In this episode of the Breakthrough podcast, we delve into a topic that affects us all – end-of-life care. Despite the importance of this subject, discussions around it often remain taboo in Asian culture. However, there has been significant progress in palliative care and addressing end-of-life issues in recent years. Joining us today is Dr. Mervyn Koh, a palliative care specialist with 15 years of experience, to shed light on the breakthroughs in end-of-life care.
Dr. Koh highlights the cultural taboos in Singapore regarding end-of-life discussions. Many individuals grew up in households where the topic of death was avoided. However, he emphasizes that these conversations are essential and can be initiated when one is still in good health.
Palliative care in Singapore has evolved significantly in the past few decades. Dr. Koh explains that it began with efforts at St. Joseph Nursing Home and has since spread to various hospitals and home care providers. Home hospice care is now widely available across the island, giving patients the option to spend their final days at home, in a nursing home, or in a hospital, depending on their preferences.
Dr. Koh provides two contrasting examples of patients’ end-of-life experiences. The first illustrates the importance of communicating one’s wishes in advance. In this case, a lack of clear instructions from the patient led to a difficult decision for their family. In contrast, the second example involves a patient who had expressed their preferences earlier, making the process smoother for their family.
Dr. Koh emphasizes the importance of having these conversations with loved ones. By discussing one’s healthcare wishes in advance, it can alleviate the burden on family members when making difficult decisions during critical times.
The Singaporean government has been actively involved in promoting end-of-life care, especially focusing on dying at home. Dr. Koh mentions initiatives to increase home hospice care capacity, support for home hospice providers, and protocols for compassionate discharge from hospitals. Recruitment of qualified staff remains a challenge in the field of palliative care.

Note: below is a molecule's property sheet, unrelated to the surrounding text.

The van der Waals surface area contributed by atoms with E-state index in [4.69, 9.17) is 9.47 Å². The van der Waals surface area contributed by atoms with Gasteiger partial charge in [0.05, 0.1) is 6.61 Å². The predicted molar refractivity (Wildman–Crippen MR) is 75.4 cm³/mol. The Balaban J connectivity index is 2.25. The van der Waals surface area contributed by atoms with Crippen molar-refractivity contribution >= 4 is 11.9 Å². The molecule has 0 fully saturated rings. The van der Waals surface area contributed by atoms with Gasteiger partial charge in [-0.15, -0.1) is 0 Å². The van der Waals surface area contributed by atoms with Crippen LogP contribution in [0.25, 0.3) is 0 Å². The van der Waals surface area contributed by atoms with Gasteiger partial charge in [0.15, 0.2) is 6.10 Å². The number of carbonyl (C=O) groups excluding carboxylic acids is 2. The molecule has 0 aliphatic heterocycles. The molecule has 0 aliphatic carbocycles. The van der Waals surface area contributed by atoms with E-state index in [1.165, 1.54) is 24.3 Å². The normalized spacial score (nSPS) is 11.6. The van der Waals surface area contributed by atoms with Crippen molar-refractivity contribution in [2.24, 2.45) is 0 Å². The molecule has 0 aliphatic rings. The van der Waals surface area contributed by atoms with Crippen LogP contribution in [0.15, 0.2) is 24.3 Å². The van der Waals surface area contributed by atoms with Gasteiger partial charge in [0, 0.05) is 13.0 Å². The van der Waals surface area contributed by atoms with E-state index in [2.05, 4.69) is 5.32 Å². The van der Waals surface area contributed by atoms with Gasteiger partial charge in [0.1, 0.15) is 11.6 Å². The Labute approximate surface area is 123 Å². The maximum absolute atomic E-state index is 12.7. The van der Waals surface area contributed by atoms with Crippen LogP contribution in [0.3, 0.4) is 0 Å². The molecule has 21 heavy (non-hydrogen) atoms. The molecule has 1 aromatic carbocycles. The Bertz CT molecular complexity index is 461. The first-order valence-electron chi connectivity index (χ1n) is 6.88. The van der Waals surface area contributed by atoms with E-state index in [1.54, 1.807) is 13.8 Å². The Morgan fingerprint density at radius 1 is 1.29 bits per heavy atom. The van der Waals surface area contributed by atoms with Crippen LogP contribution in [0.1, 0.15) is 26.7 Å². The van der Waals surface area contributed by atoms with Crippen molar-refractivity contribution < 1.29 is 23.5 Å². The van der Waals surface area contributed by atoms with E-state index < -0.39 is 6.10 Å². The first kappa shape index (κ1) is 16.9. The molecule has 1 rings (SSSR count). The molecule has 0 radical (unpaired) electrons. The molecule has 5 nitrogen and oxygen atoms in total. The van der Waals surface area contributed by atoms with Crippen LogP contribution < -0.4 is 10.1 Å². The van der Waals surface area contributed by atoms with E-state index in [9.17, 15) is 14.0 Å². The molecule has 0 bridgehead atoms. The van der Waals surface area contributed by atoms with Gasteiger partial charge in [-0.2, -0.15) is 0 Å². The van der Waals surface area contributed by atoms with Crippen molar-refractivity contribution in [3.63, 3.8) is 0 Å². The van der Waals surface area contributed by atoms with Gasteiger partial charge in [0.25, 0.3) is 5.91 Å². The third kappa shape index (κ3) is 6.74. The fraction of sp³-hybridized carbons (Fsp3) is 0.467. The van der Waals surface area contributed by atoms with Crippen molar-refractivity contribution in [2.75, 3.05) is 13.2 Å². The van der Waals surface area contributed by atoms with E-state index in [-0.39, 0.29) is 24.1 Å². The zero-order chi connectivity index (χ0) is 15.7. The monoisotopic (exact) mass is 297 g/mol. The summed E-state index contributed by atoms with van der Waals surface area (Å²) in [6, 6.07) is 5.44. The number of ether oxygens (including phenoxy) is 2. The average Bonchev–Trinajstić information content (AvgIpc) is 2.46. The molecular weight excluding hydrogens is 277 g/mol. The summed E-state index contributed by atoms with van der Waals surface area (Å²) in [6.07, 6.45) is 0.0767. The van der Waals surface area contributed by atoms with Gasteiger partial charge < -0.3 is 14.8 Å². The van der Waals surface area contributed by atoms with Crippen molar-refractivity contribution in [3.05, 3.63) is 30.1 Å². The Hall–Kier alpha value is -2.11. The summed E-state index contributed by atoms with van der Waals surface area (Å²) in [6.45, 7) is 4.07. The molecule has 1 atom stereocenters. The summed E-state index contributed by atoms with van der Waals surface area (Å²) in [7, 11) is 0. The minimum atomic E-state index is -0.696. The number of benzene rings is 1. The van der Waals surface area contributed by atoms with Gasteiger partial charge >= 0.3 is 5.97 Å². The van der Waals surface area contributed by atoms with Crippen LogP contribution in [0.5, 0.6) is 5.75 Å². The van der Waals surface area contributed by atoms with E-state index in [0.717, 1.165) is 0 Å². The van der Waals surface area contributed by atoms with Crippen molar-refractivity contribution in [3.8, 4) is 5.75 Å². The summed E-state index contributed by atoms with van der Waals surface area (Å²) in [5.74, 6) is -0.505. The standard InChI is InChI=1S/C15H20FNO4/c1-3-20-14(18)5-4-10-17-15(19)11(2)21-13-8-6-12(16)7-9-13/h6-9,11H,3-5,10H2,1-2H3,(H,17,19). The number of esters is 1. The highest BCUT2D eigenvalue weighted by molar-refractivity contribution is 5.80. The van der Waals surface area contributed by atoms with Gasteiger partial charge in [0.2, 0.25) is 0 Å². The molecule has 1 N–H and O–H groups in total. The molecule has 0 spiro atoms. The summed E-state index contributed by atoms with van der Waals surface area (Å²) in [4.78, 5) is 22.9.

Dr. Koh advocates living intentionally, without regrets. He shares a personal story of spending quality time with his grandmother before her health deteriorated, emphasizing the importance of cherishing moments with loved ones.
In summary, Dr. Koh provides three key takeaways:
- Have important conversations with loved ones about end-of-life preferences.
- Foster a compassionate and caring society by volunteering and supporting worthy causes.
- Live intentionally, without regrets, and cherish moments with loved ones.
End-of-life care is a topic that deserves open and compassionate discussions. Dr. Mervin Koh’s insights shed light on the progress made in Singapore’s palliative care landscape and the importance of addressing this crucial aspect of life. By having these conversations and supporting initiatives, we can ensure that individuals receive the care they desire at the end of their lives, promoting dignity and comfort during their final days.